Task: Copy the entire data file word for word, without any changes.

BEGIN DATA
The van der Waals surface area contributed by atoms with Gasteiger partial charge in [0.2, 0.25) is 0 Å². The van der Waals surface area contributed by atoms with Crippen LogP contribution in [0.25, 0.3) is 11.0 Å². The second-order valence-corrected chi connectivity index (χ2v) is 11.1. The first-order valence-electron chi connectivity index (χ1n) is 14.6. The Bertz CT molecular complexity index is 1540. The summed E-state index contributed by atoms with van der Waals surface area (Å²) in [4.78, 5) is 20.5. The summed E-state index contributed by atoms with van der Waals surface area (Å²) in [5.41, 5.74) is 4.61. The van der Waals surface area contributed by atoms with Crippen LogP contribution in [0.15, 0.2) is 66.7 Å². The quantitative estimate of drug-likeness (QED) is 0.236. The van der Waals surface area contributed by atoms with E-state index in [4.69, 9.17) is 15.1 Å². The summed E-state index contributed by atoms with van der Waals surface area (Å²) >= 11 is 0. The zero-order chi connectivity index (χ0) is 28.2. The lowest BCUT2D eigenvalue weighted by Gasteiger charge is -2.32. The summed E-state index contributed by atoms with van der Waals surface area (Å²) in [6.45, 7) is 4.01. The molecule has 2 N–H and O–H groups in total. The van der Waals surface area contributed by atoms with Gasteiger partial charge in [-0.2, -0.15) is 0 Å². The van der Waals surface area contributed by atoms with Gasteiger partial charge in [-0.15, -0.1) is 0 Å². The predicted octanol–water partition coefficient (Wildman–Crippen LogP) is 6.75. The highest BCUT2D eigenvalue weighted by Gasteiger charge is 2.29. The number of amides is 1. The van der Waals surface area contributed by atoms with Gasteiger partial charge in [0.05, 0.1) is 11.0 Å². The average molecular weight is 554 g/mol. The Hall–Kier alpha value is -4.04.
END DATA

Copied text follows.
The van der Waals surface area contributed by atoms with Gasteiger partial charge in [0.2, 0.25) is 0 Å². The van der Waals surface area contributed by atoms with Crippen LogP contribution in [0.25, 0.3) is 11.0 Å². The second-order valence-corrected chi connectivity index (χ2v) is 11.1. The first-order valence-electron chi connectivity index (χ1n) is 14.6. The Bertz CT molecular complexity index is 1540. The summed E-state index contributed by atoms with van der Waals surface area (Å²) in [4.78, 5) is 20.5. The summed E-state index contributed by atoms with van der Waals surface area (Å²) in [5.41, 5.74) is 4.61. The van der Waals surface area contributed by atoms with Crippen LogP contribution in [0.15, 0.2) is 66.7 Å². The quantitative estimate of drug-likeness (QED) is 0.236. The van der Waals surface area contributed by atoms with E-state index in [4.69, 9.17) is 15.1 Å². The summed E-state index contributed by atoms with van der Waals surface area (Å²) >= 11 is 0. The zero-order chi connectivity index (χ0) is 28.2. The lowest BCUT2D eigenvalue weighted by Gasteiger charge is -2.32. The summed E-state index contributed by atoms with van der Waals surface area (Å²) in [6.45, 7) is 4.01. The molecule has 2 N–H and O–H groups in total. The van der Waals surface area contributed by atoms with Gasteiger partial charge in [-0.2, -0.15) is 0 Å². The van der Waals surface area contributed by atoms with Gasteiger partial charge in [-0.15, -0.1) is 0 Å². The predicted octanol–water partition coefficient (Wildman–Crippen LogP) is 6.75. The highest BCUT2D eigenvalue weighted by Gasteiger charge is 2.29. The number of amides is 1. The van der Waals surface area contributed by atoms with Gasteiger partial charge in [0.05, 0.1) is 11.0 Å². The average molecular weight is 554 g/mol. The Hall–Kier alpha value is -4.04.